THE COLLEGE HILL INDEPENDENT


What Is Providence?

A List

by Megan Hauptman

Illustration by Layla Ehsan

published February 7, 2014


Lists are everywhere. Bullet point number two of a New Yorker list about lists calls lists the “signature form of our time.”  Life experience can be easily distilled to bullet points on a resume. Lists are reductive, but that could also be called getting at the crux of things. They forgive a lack of coherency by imposing a logic through form alone. Providence is a lot of things, according to list-makers. Most of these lists, compiled by outsiders to the city, tell us more about the people making them than about the city itself. But just so you can judge for yourself, here’s a short list:

FOOD

1. No. 1 for Best Burgers (Travel and Leisure)

When asking for recommendations on a specific burger make sure the waiter/waitress isn’t a vegetarian (see No. 5).

2. No. 2 for Best City for Ice Cream (Travel and Leisure)

I really like ice cream. One summer I went to Eastside Creamery at least twice every week—even more the week I got my wisdom teeth removed. That is all to say: take this analysis with a grain of salt. I think we forget all the other ice creams we’ve ever eaten when confronted with a fresh bowl of deliciousness, making this ranking utterly impossible to calculate through comparison trials.

3. No. 4 on Best Coffee Cities (Huffington Post)

“How seriously do Rhode Islanders take their coffee? In 1993, the state legislature declared coffee milk the official state drink.”

Narraganset Brewery and Autocrat Coffee recently took the state’s love for coffee milk to a new level with their Coffee Milk Stout, which ‘Gansett proudly promotes as a “delightful beer that is more Rhode Island than Roger Williams himself.”

4. No. 8 for Best Beer Cities (Travel and Leisure)

5. No. 9 for Vegetarian Friendly Small Cities (PETA)

This does not mean that the vegetarians themselves are friendly—we also were ranked 8th by Travel and Leisure for Snobbiest City.

PEOPLE

1. No. 1 for Least Biblically Minded (American Bible Society)

“The study defines “Bible-mindedness” as a combination of how often respondents read the Bible and how accurate they think the Bible is.”

Providence would probably do better on a list of how frequently the name of the city appears in the Bible.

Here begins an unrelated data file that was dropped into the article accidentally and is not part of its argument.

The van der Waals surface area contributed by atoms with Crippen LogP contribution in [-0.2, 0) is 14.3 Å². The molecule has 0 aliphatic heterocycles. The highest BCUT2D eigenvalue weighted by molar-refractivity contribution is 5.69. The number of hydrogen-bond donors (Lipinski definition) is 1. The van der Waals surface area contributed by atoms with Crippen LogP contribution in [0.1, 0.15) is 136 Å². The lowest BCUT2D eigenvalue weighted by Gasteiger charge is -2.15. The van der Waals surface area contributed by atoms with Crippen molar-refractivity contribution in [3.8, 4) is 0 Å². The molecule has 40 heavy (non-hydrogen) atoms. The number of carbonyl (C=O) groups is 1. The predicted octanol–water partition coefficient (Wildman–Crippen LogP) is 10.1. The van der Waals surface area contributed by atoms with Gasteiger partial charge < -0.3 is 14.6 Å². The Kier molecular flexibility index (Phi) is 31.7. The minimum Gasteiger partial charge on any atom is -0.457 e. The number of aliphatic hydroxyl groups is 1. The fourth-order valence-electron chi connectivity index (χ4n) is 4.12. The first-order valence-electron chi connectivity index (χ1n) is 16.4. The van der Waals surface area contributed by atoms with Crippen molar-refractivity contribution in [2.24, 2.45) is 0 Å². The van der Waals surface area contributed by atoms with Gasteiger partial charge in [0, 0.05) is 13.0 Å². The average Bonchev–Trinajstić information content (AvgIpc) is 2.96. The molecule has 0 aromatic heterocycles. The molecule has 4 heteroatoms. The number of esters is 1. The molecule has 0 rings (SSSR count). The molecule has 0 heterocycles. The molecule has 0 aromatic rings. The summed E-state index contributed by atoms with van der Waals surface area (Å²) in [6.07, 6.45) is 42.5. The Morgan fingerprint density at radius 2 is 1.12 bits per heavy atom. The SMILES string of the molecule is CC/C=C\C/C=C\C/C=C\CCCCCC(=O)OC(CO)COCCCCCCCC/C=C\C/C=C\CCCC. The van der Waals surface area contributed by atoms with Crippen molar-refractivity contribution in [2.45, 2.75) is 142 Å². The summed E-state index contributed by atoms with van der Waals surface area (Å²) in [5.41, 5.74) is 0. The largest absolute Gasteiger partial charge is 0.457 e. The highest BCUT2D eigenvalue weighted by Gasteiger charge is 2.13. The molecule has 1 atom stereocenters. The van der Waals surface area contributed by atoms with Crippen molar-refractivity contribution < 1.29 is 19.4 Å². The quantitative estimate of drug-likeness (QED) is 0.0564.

2. No. 2 for Most Attractive People (Travel and Leisure)

“Here’s proof that the nerd factor can translate into sex appeal. The locals in this college and arts town—which readers loved for both its fine dining and pizza—also scored well this year for being sophisticated.”

3. No 4. for Best City for Hipsters (Travel and Leisure)

The word hipster is constantly being questioned and redefined by pretty much anyone who’s ever used it. Travel and Leisure’s definition of hipster is a little amorphous; for them a city is a hipster haven when “you can order vegan cuisine at The Grange, hear concerts at the Columbus Theatre (with a clever 1492 seats), or browse the vintage fashions, ceramic poodles, and kitschy kitchenware at Rocket to Mars.”

4. No. 21 for Smuttiest Cities (Men's Health)

What this really means: Providence watches a lot of porn. Men’s Health “peered through a statistical peephole” and came up with this rating by calculating the number of adult DVDS purchased, adult stores, and internet searches for pornography. This feels kind of intrusive, but I guess we all knew Google was keeping tabs on our dirty search terms already.

5. No. 24 for America’s Manliest Cities (COMBOS)

COMBOS—the pretzel and cheese snack manufacturers—want men in America to know how they stack up with their neighbors in terms of testosterone. They update this list each year using a complicated per-capita algorithm that takes into account the number of steak houses, hardware stores, pickup trucks, as well as the popularity of manly occupations—fire fighters, police officers, and construction workers. The only thing missing seems to be a straight up dick-measuring contest.

THE CITY ITSELF

1. No. 3 for Most Underrated Cities (BuzzFeed)

“In the last decade, Providence is one city that’s truly been reborn. It may not be Venice, but you can enjoy a stunning gondola ride through the heart of downtown.”

That gondola ride will be accompanied by the soothing sounds of Enya and torch-lit bonfires floating in the formerly flammably toxic Providence River. But really, WaterFire is so strangely, ethereally magical that you can almost ignore the eddying crowds, co-mingling food odors and the PDA of the couple in the gondola next to you.

2. No. 5 for Best Cities for Summer Travel (Travel and Leisure)

However, we ranked pretty poorly on T+L’s “Best Spring Break Getaways” list. I’d personally recommend visiting Providence in the first few days of May—after April showers flood the sunken sidewalks, and before college graduations book up all the hotels and restaurants in the city.

3. No. 24 for Best Cities in New England (Go Local Prov)

Providence doesn’t stack up as well on lists made by natives to the city. GoLocalProv.com rated it 24 out of 30 New England cities, using quality of life indexes such as median income, crime rates, sunshine, number of public libraries and WiFi hotspots to calculate what New England city is the most pleasant to live in. Cambridge, Massachusetts came in first. Ouch.